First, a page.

text by Mimi Melnick, photographs by Robert A. Melnick, foreword by Allan Sekula, MIT Press, 272 pages, $39.95 . CODE: MIT-1
Los Angeles is the only American city to have made its manhole covers protected landmarks. That happened thanks to the work of Robert and Mimi Melnick, a husband-and-wife team that produced a book celebrating them in the early 1970s. Following the book’s success the Melnicks headed out in search of artful manhole covers nationwide, and they found them, turned out by dozens of foundries, stamped in all styles, and going back a full century and a half. In Boston, writes Mimi Melnick, “we were looking at covers stamped with patent dates in the 1840s.”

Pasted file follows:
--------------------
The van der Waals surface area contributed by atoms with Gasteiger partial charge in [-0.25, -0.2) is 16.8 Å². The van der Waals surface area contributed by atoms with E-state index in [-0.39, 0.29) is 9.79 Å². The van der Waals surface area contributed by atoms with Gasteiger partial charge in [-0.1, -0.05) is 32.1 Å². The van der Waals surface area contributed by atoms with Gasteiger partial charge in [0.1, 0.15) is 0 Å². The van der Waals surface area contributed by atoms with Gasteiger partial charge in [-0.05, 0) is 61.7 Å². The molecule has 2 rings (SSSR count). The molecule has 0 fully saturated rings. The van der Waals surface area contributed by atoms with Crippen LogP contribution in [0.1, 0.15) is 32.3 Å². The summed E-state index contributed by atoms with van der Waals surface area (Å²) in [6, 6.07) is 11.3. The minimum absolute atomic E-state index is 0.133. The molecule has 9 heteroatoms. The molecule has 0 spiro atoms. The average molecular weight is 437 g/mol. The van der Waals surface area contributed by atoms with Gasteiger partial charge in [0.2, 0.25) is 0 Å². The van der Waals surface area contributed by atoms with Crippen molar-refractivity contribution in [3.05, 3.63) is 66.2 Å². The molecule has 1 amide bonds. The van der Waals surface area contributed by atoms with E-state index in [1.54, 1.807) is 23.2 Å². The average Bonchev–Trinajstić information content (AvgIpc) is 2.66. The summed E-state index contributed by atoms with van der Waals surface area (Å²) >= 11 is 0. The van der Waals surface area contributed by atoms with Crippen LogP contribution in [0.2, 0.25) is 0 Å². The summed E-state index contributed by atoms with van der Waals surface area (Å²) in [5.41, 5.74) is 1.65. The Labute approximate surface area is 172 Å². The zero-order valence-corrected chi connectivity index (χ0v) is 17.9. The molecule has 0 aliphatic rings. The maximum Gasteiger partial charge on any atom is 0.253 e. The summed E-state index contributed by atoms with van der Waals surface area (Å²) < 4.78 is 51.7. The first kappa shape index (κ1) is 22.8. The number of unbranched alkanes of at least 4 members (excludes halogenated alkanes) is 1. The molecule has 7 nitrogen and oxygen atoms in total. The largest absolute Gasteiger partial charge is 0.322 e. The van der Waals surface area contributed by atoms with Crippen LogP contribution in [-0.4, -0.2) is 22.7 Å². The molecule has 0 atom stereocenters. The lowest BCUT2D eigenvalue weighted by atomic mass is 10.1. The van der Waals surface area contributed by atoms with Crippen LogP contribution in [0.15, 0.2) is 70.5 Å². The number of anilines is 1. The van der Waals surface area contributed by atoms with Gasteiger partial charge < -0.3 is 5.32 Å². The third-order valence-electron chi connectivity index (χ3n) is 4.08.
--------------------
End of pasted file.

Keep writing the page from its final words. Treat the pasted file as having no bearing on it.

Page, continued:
That marks the rough beginning of the modern manhole era; large-scale water, sewer, and gas systems were rare before then. Some of the most charming early lids were the work of new gas companies trying to put a hopeful face on their supposedly risky fuel.
Robert Melnick’s photographs show each cover the way you would see it looking down. Judging from this collection, Louisville, Kentucky, is the Florence of manhole covers: its early lids sport doily patterns or Gothic traceries that remain lovely despite a century of rugged use. San Francisco’s original Spring Valley Water Works put 116 stars on each of its utility covers; the later Water Department’s meter covers, showing the Golden Gate Bridge, are copied for pricey reproductions. Mimi Melnick documents the foundries, past and present, from which these enduring creations emerged.